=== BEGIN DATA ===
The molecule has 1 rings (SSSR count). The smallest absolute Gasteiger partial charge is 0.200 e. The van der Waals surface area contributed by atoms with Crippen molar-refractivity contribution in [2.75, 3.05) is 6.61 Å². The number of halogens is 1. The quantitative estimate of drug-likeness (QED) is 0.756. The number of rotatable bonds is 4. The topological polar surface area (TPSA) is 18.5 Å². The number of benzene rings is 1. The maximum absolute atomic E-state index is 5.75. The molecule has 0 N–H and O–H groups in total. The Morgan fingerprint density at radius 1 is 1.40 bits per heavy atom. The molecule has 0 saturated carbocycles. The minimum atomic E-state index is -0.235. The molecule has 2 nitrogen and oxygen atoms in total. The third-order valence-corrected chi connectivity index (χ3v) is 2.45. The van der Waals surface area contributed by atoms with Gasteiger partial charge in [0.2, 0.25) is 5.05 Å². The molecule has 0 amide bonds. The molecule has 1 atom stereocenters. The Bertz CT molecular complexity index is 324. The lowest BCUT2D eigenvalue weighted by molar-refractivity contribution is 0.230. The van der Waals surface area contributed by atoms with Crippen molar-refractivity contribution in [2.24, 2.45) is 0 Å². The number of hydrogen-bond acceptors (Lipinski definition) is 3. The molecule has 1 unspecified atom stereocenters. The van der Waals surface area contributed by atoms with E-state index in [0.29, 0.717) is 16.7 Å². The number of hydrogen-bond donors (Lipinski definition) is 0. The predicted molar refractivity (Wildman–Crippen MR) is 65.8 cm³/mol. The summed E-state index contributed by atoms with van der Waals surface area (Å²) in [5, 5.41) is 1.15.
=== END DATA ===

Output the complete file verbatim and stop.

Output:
The molecule has 1 rings (SSSR count). The smallest absolute Gasteiger partial charge is 0.200 e. The van der Waals surface area contributed by atoms with Crippen molar-refractivity contribution in [2.75, 3.05) is 6.61 Å². The number of halogens is 1. The quantitative estimate of drug-likeness (QED) is 0.756. The number of rotatable bonds is 4. The topological polar surface area (TPSA) is 18.5 Å². The number of benzene rings is 1. The maximum absolute atomic E-state index is 5.75. The molecule has 0 N–H and O–H groups in total. The Morgan fingerprint density at radius 1 is 1.40 bits per heavy atom. The molecule has 0 saturated carbocycles. The minimum atomic E-state index is -0.235. The molecule has 2 nitrogen and oxygen atoms in total. The third-order valence-corrected chi connectivity index (χ3v) is 2.45. The van der Waals surface area contributed by atoms with Gasteiger partial charge in [0.2, 0.25) is 5.05 Å². The molecule has 0 amide bonds. The molecule has 1 atom stereocenters. The Bertz CT molecular complexity index is 324. The lowest BCUT2D eigenvalue weighted by molar-refractivity contribution is 0.230. The van der Waals surface area contributed by atoms with Crippen molar-refractivity contribution in [2.24, 2.45) is 0 Å². The number of hydrogen-bond acceptors (Lipinski definition) is 3. The molecule has 1 unspecified atom stereocenters. The van der Waals surface area contributed by atoms with E-state index in [0.29, 0.717) is 16.7 Å². The number of hydrogen-bond donors (Lipinski definition) is 0. The predicted molar refractivity (Wildman–Crippen MR) is 65.8 cm³/mol. The summed E-state index contributed by atoms with van der Waals surface area (Å²) in [5, 5.41) is 1.15.